The NIH definition of bioengineering is focused on human health, which is a critical component of biological engineering. But the broader discipline of biological engineering also addresses the full spectrum of the life sciences, including applications to agricultural, environmental, and ecological systems that utilize engineering approaches and rationale to solve biological problems . Industrial applications of BE stretch beyond medicine to transform biological feedstocks through value-added processes into ethanol, hydrogen, biodiesel, nutraceuticals, bioplastics and others.
Analogies can be drawn between biological engineering design and the technologies and approaches developed in other engineering disciplines, often based on the principles of standardization, decoupling, and abstraction . Microorganisms can now be "programmed" using interchangeable constructs of DNA that confer logic and operational commands, enabling the creation of synthetic biological devices and systems with new functionality . The microbes retain many of their native characteristics including the abilities to reproduce, respond to stimuli, and repair minor damage. The implications of such hybrid organisms are enormous as machines can be designed and built with the capabilities to evolve – with all the associated positive and negative implications. Some of the challenges faced by synthetic biology parallel many of the difficulties faced by environmental restoration and ecological engineering, in that the ultimate embodiment of a design may differ significantly from that conceived by the designer. Nature tends to follow its own path to a new steady state.
BE is unique from other disciplines because of such emergent behavior – biology is more than applied chemistry. A living organism or ecosystem is more than the sum of its parts. A phase shift appears when one moves in length scale from sub-cellular to multi-cellular while analysis of shorter time scales reveals complexity as population behavior deconstructs into molecular probabilities. Practioners of BE needs to examine networks and multi-level connections first amongst molecules, then across structural and temporal motifs, then finally to create new functionalities that integrate synergistic properties.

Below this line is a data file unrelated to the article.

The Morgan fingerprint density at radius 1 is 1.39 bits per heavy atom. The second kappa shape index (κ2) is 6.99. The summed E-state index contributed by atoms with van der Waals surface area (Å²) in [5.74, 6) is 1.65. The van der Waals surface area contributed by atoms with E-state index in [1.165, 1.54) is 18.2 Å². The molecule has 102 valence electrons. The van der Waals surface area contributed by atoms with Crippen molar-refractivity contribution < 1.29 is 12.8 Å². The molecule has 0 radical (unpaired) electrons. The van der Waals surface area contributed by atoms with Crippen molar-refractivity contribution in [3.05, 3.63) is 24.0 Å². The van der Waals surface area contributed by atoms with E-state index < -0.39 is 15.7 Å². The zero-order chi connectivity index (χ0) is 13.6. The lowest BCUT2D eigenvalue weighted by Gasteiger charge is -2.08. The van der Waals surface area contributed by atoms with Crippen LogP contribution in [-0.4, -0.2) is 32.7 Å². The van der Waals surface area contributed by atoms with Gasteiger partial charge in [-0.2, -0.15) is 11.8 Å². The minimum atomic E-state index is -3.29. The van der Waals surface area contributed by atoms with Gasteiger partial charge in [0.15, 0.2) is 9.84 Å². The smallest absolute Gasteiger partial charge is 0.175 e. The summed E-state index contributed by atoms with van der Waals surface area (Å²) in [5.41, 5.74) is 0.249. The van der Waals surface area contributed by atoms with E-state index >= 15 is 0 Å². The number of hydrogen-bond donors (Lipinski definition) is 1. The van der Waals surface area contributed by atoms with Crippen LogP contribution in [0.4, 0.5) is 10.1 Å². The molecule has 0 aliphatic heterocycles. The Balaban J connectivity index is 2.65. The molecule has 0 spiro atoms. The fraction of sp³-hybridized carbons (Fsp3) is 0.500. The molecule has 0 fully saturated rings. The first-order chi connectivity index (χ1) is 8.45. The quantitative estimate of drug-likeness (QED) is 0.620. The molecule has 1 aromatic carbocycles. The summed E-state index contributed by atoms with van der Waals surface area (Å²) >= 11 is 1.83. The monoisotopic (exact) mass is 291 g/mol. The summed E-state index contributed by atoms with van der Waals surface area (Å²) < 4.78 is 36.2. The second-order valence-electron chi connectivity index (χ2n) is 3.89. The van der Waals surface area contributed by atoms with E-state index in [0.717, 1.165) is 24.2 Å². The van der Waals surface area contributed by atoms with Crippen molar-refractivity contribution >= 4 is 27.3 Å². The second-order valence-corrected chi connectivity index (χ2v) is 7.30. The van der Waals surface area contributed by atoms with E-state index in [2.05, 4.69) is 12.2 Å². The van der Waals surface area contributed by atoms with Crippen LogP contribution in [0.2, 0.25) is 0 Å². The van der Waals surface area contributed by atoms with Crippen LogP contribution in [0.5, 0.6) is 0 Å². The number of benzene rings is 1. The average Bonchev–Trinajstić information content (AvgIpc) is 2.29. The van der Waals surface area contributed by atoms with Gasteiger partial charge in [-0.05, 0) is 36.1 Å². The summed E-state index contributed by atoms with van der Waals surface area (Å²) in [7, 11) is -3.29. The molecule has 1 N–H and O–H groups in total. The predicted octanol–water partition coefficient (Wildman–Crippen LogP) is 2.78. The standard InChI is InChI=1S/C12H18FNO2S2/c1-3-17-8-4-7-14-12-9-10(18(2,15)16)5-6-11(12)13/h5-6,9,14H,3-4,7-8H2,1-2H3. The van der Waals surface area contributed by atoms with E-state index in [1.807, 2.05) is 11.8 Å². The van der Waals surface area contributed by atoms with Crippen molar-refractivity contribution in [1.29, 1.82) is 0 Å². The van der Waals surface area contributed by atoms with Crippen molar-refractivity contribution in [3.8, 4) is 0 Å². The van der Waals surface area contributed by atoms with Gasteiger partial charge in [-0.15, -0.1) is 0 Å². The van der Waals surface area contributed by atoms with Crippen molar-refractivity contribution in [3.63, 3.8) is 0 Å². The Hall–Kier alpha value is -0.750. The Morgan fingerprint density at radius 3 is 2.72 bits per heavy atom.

A key component of BE is that it enables new approaches to manufacturing. The breadth of relevant manufacturing processes ranges from synthesizing new organisms or developing a new bioconversion process to restoring a wetland. Processes are not independent. Heat does not merely flow out of a control volume, but it then enters an external environment which cannot be ignored or assumed to play a passive role. Biologically engineered processes, since they utilize living systems, have the necessity of being performed using sustainable methods. They must utilize renewable resources for materials and energy, wastes must be reused and recycled, and end use states must be designed to leave no negative footprint. A process that is fully engineered while taking account of the biology must not only address economics and market pressures, but also incorporate carbon emissions, waste utilization, and the impact of these activities on the surrounding ecosystem addressed from a systems perspective .
One of the reasons for launching JBE at this time is that the field is sufficiently mature that higher level discussions can be made amongst practioners to define the foundational core concepts, express the current breadth of the field, and to connect developments from disparate application areas which share a fundamental foundation. An appropriate approach to foster the development of biological engineering is to identify underlying phenomena that govern the behavior of biological and biologically derived systems regardless of scale, environment, or application.
Role and scope of JBE